Lent begins tomorrow. I’ve never done anything for Lent before. My churches have never observed it. Actually, I thought it might have a whiff of legalism and ritualism to it.
But seeing as it’s been practiced by Christians for centuries (our first record of Lent goes back to Irenaeus, who died in AD 203 – see a short history of lent), I now suspect there might be something to it. I suspect it might be a season of reflection and growth for many people.
So this year I’m giving it a go.
I planning on working through a book I heard about from Anna Blanch’s blog, ‘Simplifying the Soul‘, by Paula Huston.Huston is Catholic, so the approach is a bit different to what I’m used to (thought, the more I learn of Catholicism from Catholics themselves, the more I respect it). The tagline is ‘Lenten practices to renew your soul.’ I struggle to pray. I struggle with doubt and disillusion. Renewal. This sounded like the book for me.
Each day has a suggested practice, along with a verse and meditation to guide your thoughts and prayers through lent. The weeks are themed – money, the body, the mind, the schedule, relationships and prayer – with Sundays off because they’re days of celebration. Over the next month I’ll have a go at:
- clearing out a drawer of junk
- praying on my knees
- wearing my oldest clothes for a day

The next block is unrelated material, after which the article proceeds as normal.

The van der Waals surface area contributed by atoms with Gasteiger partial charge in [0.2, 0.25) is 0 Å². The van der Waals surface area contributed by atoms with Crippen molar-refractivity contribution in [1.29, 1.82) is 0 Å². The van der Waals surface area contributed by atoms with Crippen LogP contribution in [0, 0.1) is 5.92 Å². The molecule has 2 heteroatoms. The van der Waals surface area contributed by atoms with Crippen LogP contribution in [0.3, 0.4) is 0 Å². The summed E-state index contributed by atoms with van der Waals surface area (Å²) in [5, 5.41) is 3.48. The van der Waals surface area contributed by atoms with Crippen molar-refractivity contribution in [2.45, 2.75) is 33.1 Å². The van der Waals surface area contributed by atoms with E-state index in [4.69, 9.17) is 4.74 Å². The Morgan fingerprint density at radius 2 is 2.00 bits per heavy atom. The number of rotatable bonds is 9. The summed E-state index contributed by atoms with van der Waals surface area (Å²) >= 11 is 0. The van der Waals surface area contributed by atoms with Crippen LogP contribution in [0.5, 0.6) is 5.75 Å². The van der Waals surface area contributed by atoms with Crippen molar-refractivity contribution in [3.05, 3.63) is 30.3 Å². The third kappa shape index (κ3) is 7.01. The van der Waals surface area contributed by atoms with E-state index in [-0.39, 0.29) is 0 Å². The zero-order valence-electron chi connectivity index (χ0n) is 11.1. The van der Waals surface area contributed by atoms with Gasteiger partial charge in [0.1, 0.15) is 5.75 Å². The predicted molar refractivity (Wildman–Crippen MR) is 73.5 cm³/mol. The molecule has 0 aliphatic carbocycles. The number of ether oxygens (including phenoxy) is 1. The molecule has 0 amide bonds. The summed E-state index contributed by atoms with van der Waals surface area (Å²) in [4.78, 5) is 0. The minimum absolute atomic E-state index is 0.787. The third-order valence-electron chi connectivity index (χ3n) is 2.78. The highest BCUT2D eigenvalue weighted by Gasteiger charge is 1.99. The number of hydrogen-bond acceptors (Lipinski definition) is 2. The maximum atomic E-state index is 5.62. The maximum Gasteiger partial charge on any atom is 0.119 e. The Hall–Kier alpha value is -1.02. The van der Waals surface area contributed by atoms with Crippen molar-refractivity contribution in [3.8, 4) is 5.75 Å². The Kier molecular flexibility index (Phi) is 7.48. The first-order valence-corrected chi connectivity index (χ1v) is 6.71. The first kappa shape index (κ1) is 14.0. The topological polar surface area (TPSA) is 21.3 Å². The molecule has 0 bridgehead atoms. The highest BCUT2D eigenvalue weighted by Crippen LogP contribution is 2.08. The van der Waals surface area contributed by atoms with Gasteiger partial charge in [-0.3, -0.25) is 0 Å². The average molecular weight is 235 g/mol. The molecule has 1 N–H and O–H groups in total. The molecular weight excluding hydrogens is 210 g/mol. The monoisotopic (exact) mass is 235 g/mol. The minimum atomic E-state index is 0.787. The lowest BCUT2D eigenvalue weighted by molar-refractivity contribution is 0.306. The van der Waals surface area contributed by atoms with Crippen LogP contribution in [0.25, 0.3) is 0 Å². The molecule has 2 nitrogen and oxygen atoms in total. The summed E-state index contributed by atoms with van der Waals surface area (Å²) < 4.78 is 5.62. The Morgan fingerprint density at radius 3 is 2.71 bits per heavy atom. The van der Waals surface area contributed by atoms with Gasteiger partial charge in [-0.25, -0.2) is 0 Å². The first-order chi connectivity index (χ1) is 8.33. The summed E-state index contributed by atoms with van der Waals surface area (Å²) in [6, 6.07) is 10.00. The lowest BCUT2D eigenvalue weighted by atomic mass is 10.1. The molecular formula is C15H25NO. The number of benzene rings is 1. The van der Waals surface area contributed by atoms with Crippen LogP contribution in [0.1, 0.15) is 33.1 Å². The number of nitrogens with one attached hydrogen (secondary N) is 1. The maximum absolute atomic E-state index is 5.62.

- covering all the mirrors in my house
- visiting someone in hospital
- giving to charity
- walking instead of driving
- turning off my mobile
- spending an hour in solitude
- sitting in silence with a friend
- praying for strangers I see
The aim is not to get holy points with someone: not you; not God; not even myself. Huston explicitly warns against that kind of approach.
This book is not meant to be a spiritual version of the Girl Scout honour badge programme, and if you look upon it as a handbook for self improvement, you’ll more than likely become frustrated and disappointed.
It can’t be like earning Brownie badges because the point, she says, is to learn humility.
I’m doing this because I believe there’s a difference between storing information in your head, feeling something in your body and knowing it in your heart. I hope, by giving my body a chance to feel things as I work through these practices, that God will be teaching me a bit more humility, a bit more patience, a bit more compassion, or maybe a bit of something else I can’t even predict. I hope I’ll slow down a little and notice the ways God has been good to me in the small and the big things.
Are you doing anything in preparation for Easter this year? What have you done in the past? Will you join me?